The Impact of New Privacy Rules for Substance Abuse PatientsAnalysis of HHS Proposal Designed to Ease Exchange of Data for Treatment
Federal regulators are proposing extensive changes to regulations governing the privacy of information about patients treated for substance abuse so that these individuals can more easily participate in new coordinated healthcare delivery models that rely on the electronic exchange of health data.
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While the proposed changes aim to streamline consent requirements for substance abuse patients to permit their health data to be electronically shared, some privacy experts say the proposals also potentially create new concerns, including new administrative and technology burdens. Most notably, those burdens include a requirement for providers to offer patients a "list of disclosures" that outlines the organizations to which information was disclosed after patients consent to have their information shared via health information exchanges.
The proposal also includes provisions for clarifying that healthcare providers holding information on substance abuse patients need to have in place formal policies and procedures for the security of both paper and electronic records.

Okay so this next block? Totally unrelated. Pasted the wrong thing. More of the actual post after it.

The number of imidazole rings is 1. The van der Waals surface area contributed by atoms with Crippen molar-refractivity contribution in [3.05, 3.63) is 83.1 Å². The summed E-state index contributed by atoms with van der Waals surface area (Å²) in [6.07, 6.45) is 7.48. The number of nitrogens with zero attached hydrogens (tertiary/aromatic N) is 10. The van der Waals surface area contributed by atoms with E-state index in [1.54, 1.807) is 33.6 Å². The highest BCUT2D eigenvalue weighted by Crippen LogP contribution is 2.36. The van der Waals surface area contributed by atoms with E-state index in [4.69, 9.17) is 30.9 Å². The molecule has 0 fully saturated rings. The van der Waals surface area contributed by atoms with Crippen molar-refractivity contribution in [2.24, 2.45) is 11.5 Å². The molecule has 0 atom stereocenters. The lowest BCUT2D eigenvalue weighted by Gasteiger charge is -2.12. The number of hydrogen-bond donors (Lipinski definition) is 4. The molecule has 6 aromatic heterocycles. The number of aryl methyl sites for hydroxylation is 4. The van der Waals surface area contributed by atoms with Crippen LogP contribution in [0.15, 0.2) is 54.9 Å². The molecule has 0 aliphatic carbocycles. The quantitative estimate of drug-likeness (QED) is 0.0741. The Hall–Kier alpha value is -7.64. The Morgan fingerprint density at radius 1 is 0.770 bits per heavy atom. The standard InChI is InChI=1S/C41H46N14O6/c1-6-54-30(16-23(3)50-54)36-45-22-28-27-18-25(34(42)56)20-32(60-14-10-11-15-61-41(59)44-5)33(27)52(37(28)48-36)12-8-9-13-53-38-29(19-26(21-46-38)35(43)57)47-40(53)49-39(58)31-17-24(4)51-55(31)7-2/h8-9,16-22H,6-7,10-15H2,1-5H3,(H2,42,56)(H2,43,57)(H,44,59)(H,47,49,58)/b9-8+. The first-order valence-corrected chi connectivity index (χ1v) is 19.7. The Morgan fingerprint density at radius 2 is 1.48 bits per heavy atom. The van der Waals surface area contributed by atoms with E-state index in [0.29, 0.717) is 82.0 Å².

Overall, the proposal is a step in the right direction, contends privacy attorney Adam Greene of the law firm Davis Wright Tremaine. The proposed new rule "is still going to be much stricter than HIPAA, but this proposal would ease some of the most significant challenges we have been seeing - challenges that have not allowed substance abuse treatment to reap some of the benefits of current health information technology and care coordination efforts."
But Deborah C. Peel, M.D., founder of advocacy group Patient Privacy Rights, takes a radically different point of view. She argues that the proposal is "designed to eliminate patients' control over their this sensitive information, which will drive millions away from treatment. This is all about personal data flows to third parties for business uses like revenue and return on investment."
Peel says the current regulations protecting information related to substance abuse "are the toughest and strongest federal privacy protections for any personal health data." She argues that the proposed changes would be "a tremendous blow to patient rights because it destroys the privacy needed for patients to be willing to seek substance abuse treatment in the first place."